Olympia business installs technology to allow 24/7 dry cleaning experience

Olympia’s Anytime Cleaners installs ATM-like Fetch technology to allow for 24/7 pickup or drop-off

Staff writerSeptember 18, 2013 

Hollywood typically depicts the dry cleaning experience as unbearably hot, with steam billowing and an older worker hunched over a table, ironing clothes.

But that’s far from the case at Anytime Cleaners in west Olympia, which has brought the dry cleaning experience into the 21st century.

The business at Cooper Point Road and Harrison Avenue has automated the visit to the dry cleaners, giving customers the chance to drop off and pick up their clothes at any point during the day or night.

Business owner Steve Melton opened a home delivery dry cleaning franchise four years ago, then decided to expand, looking for something unique that might set his business apart.

He settled on an ATM-like technology called Fetch, which is manufactured by an Arkansas company called HMC Solutions, largely because of the familiarity most people have with bank ATMs.

Melton, who retired after a 32-year career with the Army, including service in Vietnam, added the technology and opened his storefront at the end of August.

Walk into the business, which is open 24/7, and it feels a bit like a bank lobby.

Here’s how it works: Customers enter their personal information into the ATM-like machine, including the amount of starch and alteration information, then the machine prints out an order and a customer copy of the order. The order is placed into the customer’s laundry bag – the machine also supplies bags if you don’t have one – then the customer opens a shatter-proof plastic door and places the bag inside.

And that’s it. The order explains the pickup time, as well as a text that gets sent to the customer.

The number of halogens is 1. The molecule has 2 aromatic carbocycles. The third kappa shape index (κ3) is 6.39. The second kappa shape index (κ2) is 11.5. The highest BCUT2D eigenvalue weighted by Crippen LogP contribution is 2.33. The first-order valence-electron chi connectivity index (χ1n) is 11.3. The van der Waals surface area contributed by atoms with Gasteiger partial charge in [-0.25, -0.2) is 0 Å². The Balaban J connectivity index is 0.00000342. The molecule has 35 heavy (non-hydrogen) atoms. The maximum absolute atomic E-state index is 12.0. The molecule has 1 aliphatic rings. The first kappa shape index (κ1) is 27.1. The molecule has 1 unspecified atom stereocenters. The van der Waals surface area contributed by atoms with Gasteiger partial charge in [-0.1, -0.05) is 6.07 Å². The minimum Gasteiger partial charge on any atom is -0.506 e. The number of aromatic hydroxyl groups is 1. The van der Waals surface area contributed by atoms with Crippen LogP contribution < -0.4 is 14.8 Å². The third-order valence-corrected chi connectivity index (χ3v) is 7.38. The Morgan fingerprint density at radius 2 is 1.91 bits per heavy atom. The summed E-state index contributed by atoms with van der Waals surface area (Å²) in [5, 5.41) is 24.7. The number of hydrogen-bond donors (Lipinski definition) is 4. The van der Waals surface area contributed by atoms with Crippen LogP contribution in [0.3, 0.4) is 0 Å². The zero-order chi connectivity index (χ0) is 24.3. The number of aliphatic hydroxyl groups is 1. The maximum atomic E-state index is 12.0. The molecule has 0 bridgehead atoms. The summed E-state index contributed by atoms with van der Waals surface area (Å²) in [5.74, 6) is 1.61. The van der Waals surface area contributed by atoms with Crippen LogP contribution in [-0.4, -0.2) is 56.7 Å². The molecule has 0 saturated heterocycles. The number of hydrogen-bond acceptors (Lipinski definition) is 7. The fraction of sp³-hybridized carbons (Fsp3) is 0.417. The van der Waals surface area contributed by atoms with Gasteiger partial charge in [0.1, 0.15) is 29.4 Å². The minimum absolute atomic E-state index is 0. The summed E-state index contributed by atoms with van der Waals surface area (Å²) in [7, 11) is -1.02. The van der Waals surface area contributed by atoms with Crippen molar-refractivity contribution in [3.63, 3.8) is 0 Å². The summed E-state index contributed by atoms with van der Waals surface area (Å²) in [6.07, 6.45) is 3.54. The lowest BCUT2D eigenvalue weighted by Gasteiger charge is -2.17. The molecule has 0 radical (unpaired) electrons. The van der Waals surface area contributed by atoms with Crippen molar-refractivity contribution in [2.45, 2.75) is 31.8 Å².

The typical turnaround time is three to four days, and then the customer can pick up his clothes whenever it is convenient.

Customers do that by once again entering their personal information into the ATM-like machine, and then their laundered item shoots forward on a conveyor rack. The customer opens the door to retrieve it. Payment is made at the time of pickup by choosing the preferred payment method at the machine.

For larger items, such as comforters or long dresses, they are put into one of six automated lockers that flank the machine. The lockers pop open once the customer enters his personal information.

Since opening, business has been slow, Melton said, but he believes he is in the right location. He’s next to a potentially customer-generating Starbucks and he’s also near professional offices, such as Capital Medical Center. The next legislative session is bound to bring business, too.

Melton is the second dry cleaners to use the Fetch technology in Washington. Morrell’s Blue Wave Cleaners across from the South Hill Mall in Puyallup was the first.

Owner Aaron Morrell added the system to his Puyallup store about two years ago and its use is growing every month, particularly on Sundays when most dry cleaners are closed.

There is a learning curve associated with most new technology, including Fetch, he said.

“But the people who use it love it,” he said.

Morrell also runs a dry cleaners in Tacoma and he’s considering the technology for that location, too.

Fetch is the flagship product of North Little Rock, Ark.-based HMC Solutions, a 10-year-old business that was formed by people with industrial automation backgrounds, principal, chief executive and co-founder Tony Cassady said Wednesday.

He said the Fetch technology is in its fourth generation and is in use throughout the country, but mostly in the Northeast.

Morrell said his was the first on the West Coast.

Cassady said they targeted dry cleaners because there was a market for added convenience, as well as for reducing labor costs. The technology also reduces overhead, because it doesn’t require much space, lowering rent, utility and power costs.

He said dry cleaners can purchase or lease the technology, and it costs about $50,000.

Both Melton and Morrell outsource the actual dry cleaning of clothes: Melton to another dry cleaners in west Olympia, while Morrell sends it to his business in Tacoma.

Melton said a typical two-piece suit costs about $14.76 to dry clean. In an effort to stimulate business, he’s running a $1.49-per-business-shirt special through the end of the month.

Rolf Boone: 360-754-5403
rboone@theolympian.com

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